• Dec 13, 2008
C2010 Ford Fusion Hybrid – Click above for high-res image gallery

In addition to our own reviews of the 2010 Ford Mustang GT and Fusion Sport/SEL, AutoblogGreen has also published its First Drive of the 2010 Ford Fusion Hybrid. The new gas-electric version of Ford's mid-size sedan feature more advanced tech than its competitors, specifically the Toyota Camry Hybrid, and should have best-in-class fuel economy when the official EPA numbers are finally revealed. ABG averaged 43.1 mpg during its First Drive of the 2010 Ford Fusion Hybrid, which tells you that Ford has managed to pack Prius-like mileage in a larger, more useful and fun-to-drive package. Click on over to ABG to read the full review.


Photos Copyright ©2009 Drew Phillips/Weblogs, Inc.

[Source: AutoblogGreen]


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  • 29 Comments
      • 6 Years Ago
      wow i m so not impressed. same ol style. same ol color that they love to show.
      so who here is gonna buy this car...i mean really buy this car and not say, wow this car is cool, its awesome, its fantastic, its green,...really whoooo..
      • 6 Years Ago
      Really, this car should be a runaway hit for Ford, unless gas stays at $1.50 a gallon. But I think it'll be back up over $2.00 by the time this thing hits dealers.

      The only thing stopping me from jumping to buy one of these is that you can't fold the rear seat down in the hybrid. We do a lot of dog-hauling, and our Focus sedan is surprisingly dog-friendly if you fold the rear seat down.
      • 6 Years Ago
      Nice car, but the mileage is fas from Prius like. Most Prius owners driving NORMALLY get ~50 to 55 MPG, when they "hyper-mile" like you guys did to get 43.1 MPG people get 70+ MPG out of the Prius.

      Call a spade a spade.

      BTW normal driving in a Camry hybrid yields high 30's to low 40's MPG with hypermiling getting them to 50+ MPG.
        • 6 Years Ago
        CarandDriver.com says that they averaged 34 mpg on a 300 mile loop. Nowhere close to the 43 mpg mentioned here, but still 3 mpg better than the camry hybrid. This calls a comparison test with the prius and the camry hybrid.
        • 6 Years Ago
        My office-mate owns a Prius, and its trip computer informs her that she has a lifetime average of 42mpg. She's been driving it for 3 years.

        My uncle owns a Camry Hybrid, and he averages in the low 30's.

        As of yet, I don't see a reason for me to drive one of these things instead of a smallish car. They both bought them for image purposes, so I guess there's some "value" there. In the same way that there's value in buying Gucci.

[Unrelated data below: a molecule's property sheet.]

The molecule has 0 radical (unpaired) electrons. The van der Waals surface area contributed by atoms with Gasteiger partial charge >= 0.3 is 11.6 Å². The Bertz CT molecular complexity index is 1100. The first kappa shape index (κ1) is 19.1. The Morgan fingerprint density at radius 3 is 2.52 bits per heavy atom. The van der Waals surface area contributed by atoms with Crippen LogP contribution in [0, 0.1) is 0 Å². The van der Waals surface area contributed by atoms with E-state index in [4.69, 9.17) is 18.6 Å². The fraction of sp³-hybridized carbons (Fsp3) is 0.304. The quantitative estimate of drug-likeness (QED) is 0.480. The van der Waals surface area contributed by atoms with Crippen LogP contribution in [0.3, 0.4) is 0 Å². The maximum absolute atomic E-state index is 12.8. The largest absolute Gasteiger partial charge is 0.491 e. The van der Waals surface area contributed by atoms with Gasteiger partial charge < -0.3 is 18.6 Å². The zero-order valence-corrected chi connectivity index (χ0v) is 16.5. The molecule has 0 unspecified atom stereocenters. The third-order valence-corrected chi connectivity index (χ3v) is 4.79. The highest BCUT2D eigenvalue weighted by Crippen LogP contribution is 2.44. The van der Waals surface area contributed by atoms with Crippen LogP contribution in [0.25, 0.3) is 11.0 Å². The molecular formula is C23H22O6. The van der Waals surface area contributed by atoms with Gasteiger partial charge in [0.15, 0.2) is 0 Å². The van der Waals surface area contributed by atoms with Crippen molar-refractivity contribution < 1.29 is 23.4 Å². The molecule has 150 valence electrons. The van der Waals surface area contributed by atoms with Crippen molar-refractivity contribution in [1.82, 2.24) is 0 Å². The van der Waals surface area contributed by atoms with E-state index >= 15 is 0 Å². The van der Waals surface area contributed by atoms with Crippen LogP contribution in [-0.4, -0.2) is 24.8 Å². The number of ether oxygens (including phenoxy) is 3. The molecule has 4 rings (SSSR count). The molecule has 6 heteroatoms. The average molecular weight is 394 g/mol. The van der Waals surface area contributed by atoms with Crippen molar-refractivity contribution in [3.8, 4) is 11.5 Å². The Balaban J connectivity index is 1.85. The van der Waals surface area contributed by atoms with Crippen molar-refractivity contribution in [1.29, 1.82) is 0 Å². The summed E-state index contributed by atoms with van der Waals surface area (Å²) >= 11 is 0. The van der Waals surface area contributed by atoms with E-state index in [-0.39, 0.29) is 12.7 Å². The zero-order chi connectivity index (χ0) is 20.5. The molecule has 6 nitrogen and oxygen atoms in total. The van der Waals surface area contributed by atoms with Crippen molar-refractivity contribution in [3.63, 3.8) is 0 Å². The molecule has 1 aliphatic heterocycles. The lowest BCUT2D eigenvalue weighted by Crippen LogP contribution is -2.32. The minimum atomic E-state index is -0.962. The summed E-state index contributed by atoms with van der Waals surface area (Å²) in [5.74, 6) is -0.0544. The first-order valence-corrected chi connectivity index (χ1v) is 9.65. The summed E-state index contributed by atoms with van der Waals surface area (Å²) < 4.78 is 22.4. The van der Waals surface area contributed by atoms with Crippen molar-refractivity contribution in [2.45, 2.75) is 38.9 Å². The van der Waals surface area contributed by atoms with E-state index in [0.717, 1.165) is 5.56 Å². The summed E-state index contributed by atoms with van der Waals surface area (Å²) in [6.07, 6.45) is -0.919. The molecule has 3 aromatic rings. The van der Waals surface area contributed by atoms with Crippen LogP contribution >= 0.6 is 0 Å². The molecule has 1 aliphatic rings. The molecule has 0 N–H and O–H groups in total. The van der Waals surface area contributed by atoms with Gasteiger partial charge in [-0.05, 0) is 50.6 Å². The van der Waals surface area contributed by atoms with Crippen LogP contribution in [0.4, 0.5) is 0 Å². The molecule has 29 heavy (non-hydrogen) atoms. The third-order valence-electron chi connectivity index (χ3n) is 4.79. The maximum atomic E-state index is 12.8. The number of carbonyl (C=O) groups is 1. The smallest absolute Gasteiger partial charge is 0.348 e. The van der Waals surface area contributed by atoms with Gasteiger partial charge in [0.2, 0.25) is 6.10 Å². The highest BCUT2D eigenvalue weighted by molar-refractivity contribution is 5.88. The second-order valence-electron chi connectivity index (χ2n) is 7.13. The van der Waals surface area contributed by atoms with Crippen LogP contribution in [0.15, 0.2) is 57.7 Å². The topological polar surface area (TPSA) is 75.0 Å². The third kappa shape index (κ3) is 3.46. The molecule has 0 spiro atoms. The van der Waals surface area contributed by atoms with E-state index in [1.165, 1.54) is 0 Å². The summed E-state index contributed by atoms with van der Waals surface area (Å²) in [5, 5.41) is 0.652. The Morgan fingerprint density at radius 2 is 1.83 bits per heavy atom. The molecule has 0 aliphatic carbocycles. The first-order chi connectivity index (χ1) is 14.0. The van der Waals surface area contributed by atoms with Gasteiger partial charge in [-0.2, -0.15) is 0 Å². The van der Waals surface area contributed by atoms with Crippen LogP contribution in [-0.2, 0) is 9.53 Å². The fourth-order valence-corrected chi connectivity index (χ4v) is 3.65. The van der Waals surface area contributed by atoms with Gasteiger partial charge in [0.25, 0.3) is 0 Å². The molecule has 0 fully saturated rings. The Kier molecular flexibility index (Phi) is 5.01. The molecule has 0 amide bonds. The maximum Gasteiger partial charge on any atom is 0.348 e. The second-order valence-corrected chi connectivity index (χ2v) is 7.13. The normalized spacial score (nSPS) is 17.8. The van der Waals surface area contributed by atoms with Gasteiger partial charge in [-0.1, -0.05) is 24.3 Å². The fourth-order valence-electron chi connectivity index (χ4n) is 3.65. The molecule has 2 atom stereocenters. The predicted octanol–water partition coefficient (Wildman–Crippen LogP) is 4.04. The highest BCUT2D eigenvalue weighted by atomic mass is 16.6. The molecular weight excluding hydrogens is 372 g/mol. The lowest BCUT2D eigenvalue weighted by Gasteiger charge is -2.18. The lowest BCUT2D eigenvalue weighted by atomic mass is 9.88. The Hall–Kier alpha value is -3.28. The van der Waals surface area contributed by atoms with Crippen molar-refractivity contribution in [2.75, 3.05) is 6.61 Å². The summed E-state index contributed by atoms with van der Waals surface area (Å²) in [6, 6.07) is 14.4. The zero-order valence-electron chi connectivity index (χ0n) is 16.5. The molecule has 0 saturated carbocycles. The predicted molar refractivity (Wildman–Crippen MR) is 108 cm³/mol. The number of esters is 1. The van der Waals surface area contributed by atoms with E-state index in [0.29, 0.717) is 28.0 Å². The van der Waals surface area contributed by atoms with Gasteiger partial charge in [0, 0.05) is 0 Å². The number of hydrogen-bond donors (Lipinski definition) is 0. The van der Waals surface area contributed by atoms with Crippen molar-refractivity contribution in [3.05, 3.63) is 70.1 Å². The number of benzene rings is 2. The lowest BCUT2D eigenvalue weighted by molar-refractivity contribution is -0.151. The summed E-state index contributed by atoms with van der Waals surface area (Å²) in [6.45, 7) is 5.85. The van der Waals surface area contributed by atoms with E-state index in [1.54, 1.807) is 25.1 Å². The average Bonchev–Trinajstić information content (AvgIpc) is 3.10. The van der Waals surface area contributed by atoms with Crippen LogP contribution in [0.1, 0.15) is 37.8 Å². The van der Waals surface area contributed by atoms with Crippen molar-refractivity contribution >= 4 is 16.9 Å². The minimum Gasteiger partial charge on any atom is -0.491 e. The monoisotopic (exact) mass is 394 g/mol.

• 6 Years Ago
        For what it's worth, fueleconomy.gov shows the average calculated from actual drivers of the Prius( I looked at '04-'07 model years) to be right around 47-47.5mpg. That covers 526 drivers who have added their averages to the list for those 4 model years total. Those figures are also amazingly close to the updated EPA figures which state 46mpg combined. But, they are quite a bit lower than the original Monroney stickers which showed 55mpg combined for those same model years.

        I'm not terribly surprised though since the EPA testing guidelines were changed specifically to more accurately state the mileage figures of hybrids and they seem to have gotten it spot on. However, it had the effect of underestimating the mileage figures of other vehicles *cough* diesels *cough*.

        Look at the actual driver figures for recent TDI VW's(since they have been availabe consistently except for the '07-'08 model years) if you doubt the affect the changes had. I've yet to see a recent model which shows the actual driver averages to be lower or even within 3-5mpg of the updated EPA figures. Many are 5mpg or more higher than the combined figure the EPA estimates.

        http://fueleconomy.gov/
        • 6 Years Ago
        Everybody with a Prius that I know around where I live, average 41-43mpg. I do not know of a single one that has ever gotten anywhere close to 50. And with the very limited battery run time, you end up on the engine all the time anyway. And because the gas engine is so gutless, the electric motor has to kick in whenerv you want to merge onto a FWY.

        Go here and take a look at the averages, very few get anywhere close to 50:

        http://www.fuelly.com/car/toyota/prius
        • 6 Years Ago
        stop pulling numbers out of ur arss

        the camry hybrind my friend own, driving normal liek we all do get's him 29mpg
        i don't know what hypermiling you're bs'ing about to get 40-50

        even worse, my brother get 24mpg out of his 3.5L Altima -but to compare the camry hybrid to the Altima with the 3.5 is like night and day, and the extra $5k he paid for the Camry hubrid is not worth it.
        • 6 Years Ago
        For those of you trying to compare this to a Prius you should stop now. This car is dramatically larger than a Prius and a backseat that does not require a contortionist to fit into.

        And Frank would you please show some data that supports your claim that a Camry hybrid can get 50 mpg? The only realworld data I've ever heard about on either the Camry hybrid or Prius is the fact that the drivers come nowhere near the EPA numbers.

        The EPA rating on the Fusion will be either 39 or 40 city which makes sense since unless you are a moron that thinks every greenlight is the beginning of a drag race you should always beat the EPA by 3 or 4 mpg. Especially after the EPA reduced the ratings by 2 mpg to placate the idiots mentioned above so they would quit whining about not getting what the sticker says.
      • 6 Years Ago
      Of course this 2010 Fusion Hybrid will have to go up against the 2010 Prius, thus comparing it to the older, current version isn't apples to apples.
      • 6 Years Ago
      43.1. I want to cry. Great job Ford!

      The thing is- the car looks normal. Not like a Potato wedge... like a duo of cars that rhyme with Binsight and Blius.
        • 6 Years Ago